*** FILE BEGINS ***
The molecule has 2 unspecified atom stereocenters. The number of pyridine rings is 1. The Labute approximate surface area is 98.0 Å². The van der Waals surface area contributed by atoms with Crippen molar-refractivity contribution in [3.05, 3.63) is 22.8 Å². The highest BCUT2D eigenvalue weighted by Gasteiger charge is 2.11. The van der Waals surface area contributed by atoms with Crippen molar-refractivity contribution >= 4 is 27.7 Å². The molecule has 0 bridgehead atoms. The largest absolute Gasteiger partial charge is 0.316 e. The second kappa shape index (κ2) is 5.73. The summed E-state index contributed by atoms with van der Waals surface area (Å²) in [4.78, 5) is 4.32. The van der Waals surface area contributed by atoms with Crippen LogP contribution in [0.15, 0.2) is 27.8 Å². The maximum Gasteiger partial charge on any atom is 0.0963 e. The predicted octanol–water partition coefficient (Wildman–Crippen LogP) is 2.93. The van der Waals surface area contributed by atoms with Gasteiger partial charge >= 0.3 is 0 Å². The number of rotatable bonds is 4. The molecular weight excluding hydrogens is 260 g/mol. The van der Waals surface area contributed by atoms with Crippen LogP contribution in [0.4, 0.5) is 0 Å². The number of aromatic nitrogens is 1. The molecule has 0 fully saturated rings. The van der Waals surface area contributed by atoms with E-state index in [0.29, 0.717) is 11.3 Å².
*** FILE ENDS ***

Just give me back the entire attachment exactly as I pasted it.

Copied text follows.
The molecule has 2 unspecified atom stereocenters. The number of pyridine rings is 1. The Labute approximate surface area is 98.0 Å². The van der Waals surface area contributed by atoms with Crippen molar-refractivity contribution in [3.05, 3.63) is 22.8 Å². The highest BCUT2D eigenvalue weighted by Gasteiger charge is 2.11. The van der Waals surface area contributed by atoms with Crippen molar-refractivity contribution >= 4 is 27.7 Å². The molecule has 0 bridgehead atoms. The largest absolute Gasteiger partial charge is 0.316 e. The second kappa shape index (κ2) is 5.73. The summed E-state index contributed by atoms with van der Waals surface area (Å²) in [4.78, 5) is 4.32. The van der Waals surface area contributed by atoms with Crippen LogP contribution in [0.15, 0.2) is 27.8 Å². The maximum Gasteiger partial charge on any atom is 0.0963 e. The predicted octanol–water partition coefficient (Wildman–Crippen LogP) is 2.93. The van der Waals surface area contributed by atoms with Gasteiger partial charge >= 0.3 is 0 Å². The number of rotatable bonds is 4. The molecular weight excluding hydrogens is 260 g/mol. The van der Waals surface area contributed by atoms with Crippen LogP contribution in [0.4, 0.5) is 0 Å². The number of aromatic nitrogens is 1. The molecule has 0 fully saturated rings. The van der Waals surface area contributed by atoms with E-state index in [0.29, 0.717) is 11.3 Å².